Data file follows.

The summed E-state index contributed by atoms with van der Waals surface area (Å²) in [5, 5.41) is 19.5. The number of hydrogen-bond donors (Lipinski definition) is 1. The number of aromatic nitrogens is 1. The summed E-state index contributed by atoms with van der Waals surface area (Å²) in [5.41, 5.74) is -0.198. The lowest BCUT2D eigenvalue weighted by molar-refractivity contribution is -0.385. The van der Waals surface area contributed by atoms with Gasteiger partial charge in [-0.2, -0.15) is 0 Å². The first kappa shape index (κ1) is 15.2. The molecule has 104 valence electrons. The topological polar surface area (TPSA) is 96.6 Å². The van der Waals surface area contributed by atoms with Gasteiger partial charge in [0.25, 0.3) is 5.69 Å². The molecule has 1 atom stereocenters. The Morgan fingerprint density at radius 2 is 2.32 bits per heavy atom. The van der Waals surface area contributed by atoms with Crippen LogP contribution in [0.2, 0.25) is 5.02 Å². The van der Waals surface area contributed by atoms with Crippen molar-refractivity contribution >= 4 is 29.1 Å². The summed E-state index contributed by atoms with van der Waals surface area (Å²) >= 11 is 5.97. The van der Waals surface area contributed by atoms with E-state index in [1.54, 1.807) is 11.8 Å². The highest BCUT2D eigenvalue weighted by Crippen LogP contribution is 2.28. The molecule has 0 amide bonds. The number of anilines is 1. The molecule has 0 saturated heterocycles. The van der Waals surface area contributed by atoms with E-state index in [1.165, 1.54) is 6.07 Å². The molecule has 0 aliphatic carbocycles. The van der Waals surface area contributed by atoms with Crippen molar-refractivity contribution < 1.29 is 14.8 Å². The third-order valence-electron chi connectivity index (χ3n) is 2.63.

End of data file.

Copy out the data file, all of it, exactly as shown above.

The summed E-state index contributed by atoms with van der Waals surface area (Å²) in [5, 5.41) is 19.5. The number of hydrogen-bond donors (Lipinski definition) is 1. The number of aromatic nitrogens is 1. The summed E-state index contributed by atoms with van der Waals surface area (Å²) in [5.41, 5.74) is -0.198. The lowest BCUT2D eigenvalue weighted by molar-refractivity contribution is -0.385. The van der Waals surface area contributed by atoms with Gasteiger partial charge in [-0.2, -0.15) is 0 Å². The first kappa shape index (κ1) is 15.2. The molecule has 104 valence electrons. The topological polar surface area (TPSA) is 96.6 Å². The van der Waals surface area contributed by atoms with Gasteiger partial charge in [0.25, 0.3) is 5.69 Å². The molecule has 1 atom stereocenters. The Morgan fingerprint density at radius 2 is 2.32 bits per heavy atom. The van der Waals surface area contributed by atoms with Crippen LogP contribution in [0.2, 0.25) is 5.02 Å². The van der Waals surface area contributed by atoms with Crippen molar-refractivity contribution >= 4 is 29.1 Å². The summed E-state index contributed by atoms with van der Waals surface area (Å²) >= 11 is 5.97. The van der Waals surface area contributed by atoms with E-state index in [1.54, 1.807) is 11.8 Å². The highest BCUT2D eigenvalue weighted by Crippen LogP contribution is 2.28. The molecule has 0 amide bonds. The number of anilines is 1. The molecule has 0 saturated heterocycles. The van der Waals surface area contributed by atoms with E-state index in [1.165, 1.54) is 6.07 Å². The molecule has 0 aliphatic carbocycles. The van der Waals surface area contributed by atoms with Crippen molar-refractivity contribution < 1.29 is 14.8 Å². The third-order valence-electron chi connectivity index (χ3n) is 2.63.